“I remember the first time I went to the public speaking training program. My knees were shaking and I was very nervous to simply introduce myself in front of everyone, Miss Church said. “Being involved with the program for the past three years has given me confidence in my public speaking skills and has positively impacted my life and the way I communicate with others.”
Application forms are available in local stores as well as the Towns County Public Library in Hiawassee and the Mountain Regional Library in Young Harris. Interested students may also obtain applications from their teachers. The completed form must be returned to one of the contacts listed on the form.
“The contest committee and trainers have been diligently working for several weeks to make this year’s contest the best yet,” Vickie Plunkett of the Towns County Democrats said. “They are developing and simplifying the judging criteria. Trainers represent local businessmen and women and educators and leaders in the community who have experience in public speaking and a passion for investing the younger generation, including trainers from both the Towns County Republican and Democratic committees, who are working with the contest in a joint venture.”
Towns County Sole Commissioner Cliff Bradshaw attended some of the organizing meetings and is very supportive of the program, Plunkett said, adding that he is enthusiastic about what this endeavor will promote within the next generation and within the community.
Student speakers may choose their own topic and must present a speech of at least three minutes and no longer than six minutes. Prizes are $400 for first place, $300 for second place, $200 for third place, and $100 for fourth place. Prize amounts are the same for the high-school and middle-school divisions. Contest winners are subsequently invited to present their speeches to local civic and governmental organizations in order to give the speakers and the program visibility in the community as well as to educate more people on their chosen topic.
“This county-wide event is extremely powerful and invests in the lives of students in the community every year,” Miss Church stated.. “This is an opportunity that no one should pass up as it could change their lives and give them opportunities they would not have had otherwise.”
Speeches will be presented judged at a public event on March 10, beginning at 6 p.m., at the Towns County Civic Center in Hiawassee. Admission is free. The contest could continue on additional nights if student participation warrants multiple judging events.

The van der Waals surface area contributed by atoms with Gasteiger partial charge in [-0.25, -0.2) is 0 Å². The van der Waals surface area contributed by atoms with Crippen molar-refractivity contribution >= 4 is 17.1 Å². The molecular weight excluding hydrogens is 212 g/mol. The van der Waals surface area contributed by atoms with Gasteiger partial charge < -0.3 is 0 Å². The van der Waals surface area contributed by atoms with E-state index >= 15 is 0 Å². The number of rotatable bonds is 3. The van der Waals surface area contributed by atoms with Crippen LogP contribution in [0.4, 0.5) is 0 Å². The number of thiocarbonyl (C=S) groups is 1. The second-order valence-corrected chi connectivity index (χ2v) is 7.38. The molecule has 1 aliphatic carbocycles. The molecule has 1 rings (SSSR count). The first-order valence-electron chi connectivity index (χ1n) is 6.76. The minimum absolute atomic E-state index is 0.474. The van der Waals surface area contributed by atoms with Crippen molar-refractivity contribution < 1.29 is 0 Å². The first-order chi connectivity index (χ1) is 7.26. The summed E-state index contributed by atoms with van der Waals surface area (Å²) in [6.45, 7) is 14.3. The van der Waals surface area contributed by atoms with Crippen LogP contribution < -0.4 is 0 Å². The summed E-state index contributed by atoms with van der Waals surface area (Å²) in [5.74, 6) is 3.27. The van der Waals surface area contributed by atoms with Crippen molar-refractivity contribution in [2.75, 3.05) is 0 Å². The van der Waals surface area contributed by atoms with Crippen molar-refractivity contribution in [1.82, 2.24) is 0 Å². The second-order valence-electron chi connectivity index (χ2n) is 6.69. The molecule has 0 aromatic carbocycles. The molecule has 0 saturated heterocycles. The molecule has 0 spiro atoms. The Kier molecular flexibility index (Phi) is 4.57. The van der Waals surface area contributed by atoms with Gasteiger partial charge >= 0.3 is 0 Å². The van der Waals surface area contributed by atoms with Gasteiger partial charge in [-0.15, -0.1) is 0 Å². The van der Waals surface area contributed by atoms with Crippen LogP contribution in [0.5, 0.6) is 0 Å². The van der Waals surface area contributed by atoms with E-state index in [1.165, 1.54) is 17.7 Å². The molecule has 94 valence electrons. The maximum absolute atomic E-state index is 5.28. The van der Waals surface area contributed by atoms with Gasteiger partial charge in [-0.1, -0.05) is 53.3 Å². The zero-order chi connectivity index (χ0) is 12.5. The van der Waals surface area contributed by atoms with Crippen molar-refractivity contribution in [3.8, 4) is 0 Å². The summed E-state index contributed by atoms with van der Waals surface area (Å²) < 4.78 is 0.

For further information, contact Sam Fullerton at 706-994-4658.
Feature Image: Organizers and trainers for the 12th annual Top of Georgia Student Public Speaking Contest are, from left, front row, Charlotte Sleczkowski, Towns County Democratic Committee chair; Frances Peacock; Terrylynne Marshall; Samantha Church (seated), 2020 contest lead organizer; Betsy Young, Towns County Republican Committee chair; Crissy Figg, and Sam Fullerton, a contest founder and 2020 point of contact.
Back row from left are William Albert Jones, Gene Moss, Dr. Gerry Chotiner, Ken Edwards, and Towns County Sole Commissioner Cliff Bradshaw. Not pictured are John Alger, Ronald Emerich, and Gary Meir.
HIAWASSEE, Ga.- Towns County’s Republican and Democratic parties have joined forces in an effort to promote leadership skills among area youth. Initiated in 2009 by members of the Towns County GOP, the annual “Top of Georgia Student Development Speech Contest” was created to bolster the confidence and encourage achievement for local students. Specialized preparation is offered by members of the speech contest committee, and this year’s event will be chaired by 2019 winner Samantha Church. Church was the first student selected in the history of the program to chair the committee.
“Prior to the contest, participants receive concentrated training and practice in the various nuances of preparing and presenting speeches,” Towns County GOP Chair Betsy Young explained.
Speech contest participants will compete for a $400 prize, awarded to the top winners in the middle school and high school divisions. Organizers expect over 60 student speakers to take part in the upcoming event. Six preliminary sessions will be held, and the winners will compete on Feb. 25, 2020, at the Towns County Senior Center in Hiawassee.
Adam Penland, the contest’s sole two-time winner, went on to take top place in the state’s Future Business Leaders of America speech contest and placed runner-up in the national event. “Communication skills are the number one skills most employers look for when hiring employees, so the information you gain from this program can expand your options for employment more than you ever thought you could,” Penland said in support of the leadership training.